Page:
Planning money. It sounds sort of crass, but people who say money doesn’t buy happiness. Sorry. As a retirees, money buys a lot. We wouldn’t be here in Santa Barbara had we not been pretty scrupulous about saving and putting money away. I mean, the pension is great, but we couldn’t live here on a pension, right? That was all we had. So money is important and having interests and curiosity and a sense of adventure. I’m lucky.

    Andy [00:28:38]:

    I have a partner who, she’s followed me ever since college, and I followed her, and we know each other pretty well. We both have family very close, and I’ve reconnected with both of my brothers that come down and mooch off me pretty often during the year and enjoy Santa Barbara. I’m sure they’re looking for also a very good cook.

    Ryan Doolittle [00:29:03]:

    Wait, you are or.

    Andy [00:29:04]:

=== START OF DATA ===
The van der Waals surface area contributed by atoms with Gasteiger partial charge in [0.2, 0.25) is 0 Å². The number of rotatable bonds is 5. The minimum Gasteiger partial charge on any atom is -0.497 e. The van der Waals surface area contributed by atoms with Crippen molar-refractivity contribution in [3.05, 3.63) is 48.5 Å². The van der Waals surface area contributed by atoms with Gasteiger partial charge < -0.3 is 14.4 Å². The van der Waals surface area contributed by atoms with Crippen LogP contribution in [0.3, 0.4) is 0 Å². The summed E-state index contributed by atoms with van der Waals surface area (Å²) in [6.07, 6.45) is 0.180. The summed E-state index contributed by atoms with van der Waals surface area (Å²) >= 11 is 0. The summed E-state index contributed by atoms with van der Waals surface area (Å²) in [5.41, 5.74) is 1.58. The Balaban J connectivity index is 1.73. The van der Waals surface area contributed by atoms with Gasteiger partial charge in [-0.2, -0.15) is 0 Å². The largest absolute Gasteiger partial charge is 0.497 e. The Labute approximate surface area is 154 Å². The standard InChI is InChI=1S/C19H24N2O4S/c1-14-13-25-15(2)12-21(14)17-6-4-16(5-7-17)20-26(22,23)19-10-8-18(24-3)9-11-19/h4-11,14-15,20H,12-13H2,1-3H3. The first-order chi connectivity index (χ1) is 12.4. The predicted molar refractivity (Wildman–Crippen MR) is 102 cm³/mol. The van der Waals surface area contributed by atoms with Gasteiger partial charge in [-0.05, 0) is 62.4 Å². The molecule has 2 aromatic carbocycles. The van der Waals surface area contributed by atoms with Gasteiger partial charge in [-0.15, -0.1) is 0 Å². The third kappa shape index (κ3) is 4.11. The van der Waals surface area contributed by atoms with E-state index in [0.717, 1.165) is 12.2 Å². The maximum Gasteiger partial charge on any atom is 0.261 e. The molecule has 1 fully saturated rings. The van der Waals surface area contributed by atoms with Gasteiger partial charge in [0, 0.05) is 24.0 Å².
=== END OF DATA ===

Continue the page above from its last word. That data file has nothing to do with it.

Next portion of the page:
I am. Wow. And they are very good eaters. And it’s a joy to have my family come and just scarf.

    Ryan Doolittle [00:29:13]:

    That’s a joy for you, too.

    Andy [00:29:14]:

    It is. I love to cook for big, enthusiastic eaters.

    Ryan Doolittle [00:29:20]:


    Andy [00:29:20]:


    Ryan Doolittle [00:29:21]:

    Pete, have you eaten? Andy’s cooking?

    Pete [00:29:23]:

    Not yet, but the day is coming soon because we’re going to have a Christmas party at my house and he’s going to bring a.

    Ryan Doolittle [00:29:29]:

    You’ll have. We’ll have to report back once you’ve tasted the.

    Pete [00:29:32]: